For many reasons, science increasingly depends on collaborations. Collaborative research can increase the ability of scientists to make significant advances in their fields in general and in their own research programs specifically. No single person has the skills, knowledge and resources to address all research problems, working together can save considerable time and money. Research funding for interdisciplinary projects are more prevalent, and advances in communication technologies have augmented opportunities for research interactions.
Yet, sharing an interest in the same research area or having complementary skills do not guarantee a working collaboration. Issues rise up frequently regarding authorship, data management or even the general scope and direction of the project. Even minor misunderstandings can stand in the way of a fruitful collaboration.
To work well, certain parameters need to be discussed and defined up front. Written partnering agreements are possible, and offer the advantage of being less ambiguous than either party’s idea of what was agreed upon. However, a lot of the issues that arise can be prevented by anticipating, discussing and inspecting possible areas of disagreement , before agreeing on a collaboration. The American Office of Research Integrity (ORI) has issued a list of questions that can be used by collaborators to address these issues, these include questions like:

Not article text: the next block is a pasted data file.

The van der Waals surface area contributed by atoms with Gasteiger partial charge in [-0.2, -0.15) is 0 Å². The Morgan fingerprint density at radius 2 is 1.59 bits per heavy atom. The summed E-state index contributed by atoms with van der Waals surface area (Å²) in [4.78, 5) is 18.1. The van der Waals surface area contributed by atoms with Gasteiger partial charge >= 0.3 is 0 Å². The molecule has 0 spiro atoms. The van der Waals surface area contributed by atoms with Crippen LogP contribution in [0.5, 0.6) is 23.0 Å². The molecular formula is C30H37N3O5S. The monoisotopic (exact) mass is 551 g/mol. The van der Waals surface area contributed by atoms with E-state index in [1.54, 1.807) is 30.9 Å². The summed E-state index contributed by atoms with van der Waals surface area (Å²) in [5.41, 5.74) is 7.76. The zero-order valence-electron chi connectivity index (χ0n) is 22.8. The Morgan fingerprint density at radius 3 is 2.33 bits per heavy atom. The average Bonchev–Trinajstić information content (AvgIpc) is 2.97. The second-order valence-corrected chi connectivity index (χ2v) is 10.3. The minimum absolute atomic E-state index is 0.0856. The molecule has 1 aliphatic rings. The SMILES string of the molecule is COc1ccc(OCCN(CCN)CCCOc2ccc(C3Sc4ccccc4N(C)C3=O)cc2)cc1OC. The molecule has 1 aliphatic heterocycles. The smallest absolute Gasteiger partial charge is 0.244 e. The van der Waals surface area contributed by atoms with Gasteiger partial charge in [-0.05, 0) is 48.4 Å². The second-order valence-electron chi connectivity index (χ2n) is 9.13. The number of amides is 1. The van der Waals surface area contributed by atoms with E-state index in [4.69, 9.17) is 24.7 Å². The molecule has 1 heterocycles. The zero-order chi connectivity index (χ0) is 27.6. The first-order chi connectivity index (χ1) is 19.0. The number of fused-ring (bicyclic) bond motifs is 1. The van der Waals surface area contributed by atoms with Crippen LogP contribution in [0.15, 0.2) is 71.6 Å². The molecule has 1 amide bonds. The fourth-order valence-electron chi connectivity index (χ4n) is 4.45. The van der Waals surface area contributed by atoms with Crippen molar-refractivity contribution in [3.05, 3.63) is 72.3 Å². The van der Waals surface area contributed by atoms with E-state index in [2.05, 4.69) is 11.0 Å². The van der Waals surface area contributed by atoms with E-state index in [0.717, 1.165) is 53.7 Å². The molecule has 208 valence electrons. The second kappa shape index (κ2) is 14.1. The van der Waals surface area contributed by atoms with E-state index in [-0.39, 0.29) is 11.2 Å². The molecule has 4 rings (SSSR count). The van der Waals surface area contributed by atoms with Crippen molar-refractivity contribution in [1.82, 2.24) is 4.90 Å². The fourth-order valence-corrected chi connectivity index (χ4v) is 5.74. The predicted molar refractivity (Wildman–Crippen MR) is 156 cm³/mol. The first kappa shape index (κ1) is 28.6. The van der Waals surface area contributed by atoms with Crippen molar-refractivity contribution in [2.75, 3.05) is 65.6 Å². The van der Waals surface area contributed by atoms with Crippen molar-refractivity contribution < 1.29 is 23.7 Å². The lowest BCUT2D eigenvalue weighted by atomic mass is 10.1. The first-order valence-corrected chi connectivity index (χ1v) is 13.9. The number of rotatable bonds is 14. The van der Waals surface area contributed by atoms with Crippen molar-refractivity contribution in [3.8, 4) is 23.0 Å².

- What are the scientific issues, goals, and anticipated outcomes or products of the collaboration?
- How will you decide about redirecting the research agenda as discoveries are made?
- How, and by whom, will personnel decisions be made? How and by whom will personnel be supervised?
You can find the full list of questions and more information here.
Collaboration is imperative to science. Working together enhances opportunities, it poses great possibilities for advances in science. It is not, however, guaranteed to work out. Make sure you maintain a good line of communication between collaborators and discuss problems before they actually occur. Making collaborations work is not an easy task.
- Take a look at Silence is not Golden: Making Collaborations Work by the same Office of Research Integrity.